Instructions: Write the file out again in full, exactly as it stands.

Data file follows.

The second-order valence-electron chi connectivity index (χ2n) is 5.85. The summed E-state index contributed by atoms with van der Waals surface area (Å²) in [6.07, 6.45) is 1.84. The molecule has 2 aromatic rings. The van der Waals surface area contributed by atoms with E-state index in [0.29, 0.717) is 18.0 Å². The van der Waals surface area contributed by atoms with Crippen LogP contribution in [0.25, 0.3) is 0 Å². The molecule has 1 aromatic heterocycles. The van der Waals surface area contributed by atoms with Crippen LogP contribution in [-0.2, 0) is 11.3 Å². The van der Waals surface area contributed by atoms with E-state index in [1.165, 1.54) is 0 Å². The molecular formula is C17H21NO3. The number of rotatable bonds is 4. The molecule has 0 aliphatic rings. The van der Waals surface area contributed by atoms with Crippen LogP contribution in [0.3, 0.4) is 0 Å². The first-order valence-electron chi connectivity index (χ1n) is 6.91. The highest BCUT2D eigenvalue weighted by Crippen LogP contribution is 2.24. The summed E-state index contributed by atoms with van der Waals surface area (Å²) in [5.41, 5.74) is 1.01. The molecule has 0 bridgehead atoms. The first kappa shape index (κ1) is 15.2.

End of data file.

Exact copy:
The second-order valence-electron chi connectivity index (χ2n) is 5.85. The summed E-state index contributed by atoms with van der Waals surface area (Å²) in [6.07, 6.45) is 1.84. The molecule has 2 aromatic rings. The van der Waals surface area contributed by atoms with E-state index in [0.29, 0.717) is 18.0 Å². The van der Waals surface area contributed by atoms with Crippen LogP contribution in [0.25, 0.3) is 0 Å². The molecule has 1 aromatic heterocycles. The van der Waals surface area contributed by atoms with Crippen LogP contribution in [-0.2, 0) is 11.3 Å². The van der Waals surface area contributed by atoms with E-state index in [1.165, 1.54) is 0 Å². The molecular formula is C17H21NO3. The number of rotatable bonds is 4. The molecule has 0 aliphatic rings. The van der Waals surface area contributed by atoms with Crippen LogP contribution in [0.3, 0.4) is 0 Å². The first-order valence-electron chi connectivity index (χ1n) is 6.91. The highest BCUT2D eigenvalue weighted by Crippen LogP contribution is 2.24. The summed E-state index contributed by atoms with van der Waals surface area (Å²) in [5.41, 5.74) is 1.01. The molecule has 0 bridgehead atoms. The first kappa shape index (κ1) is 15.2.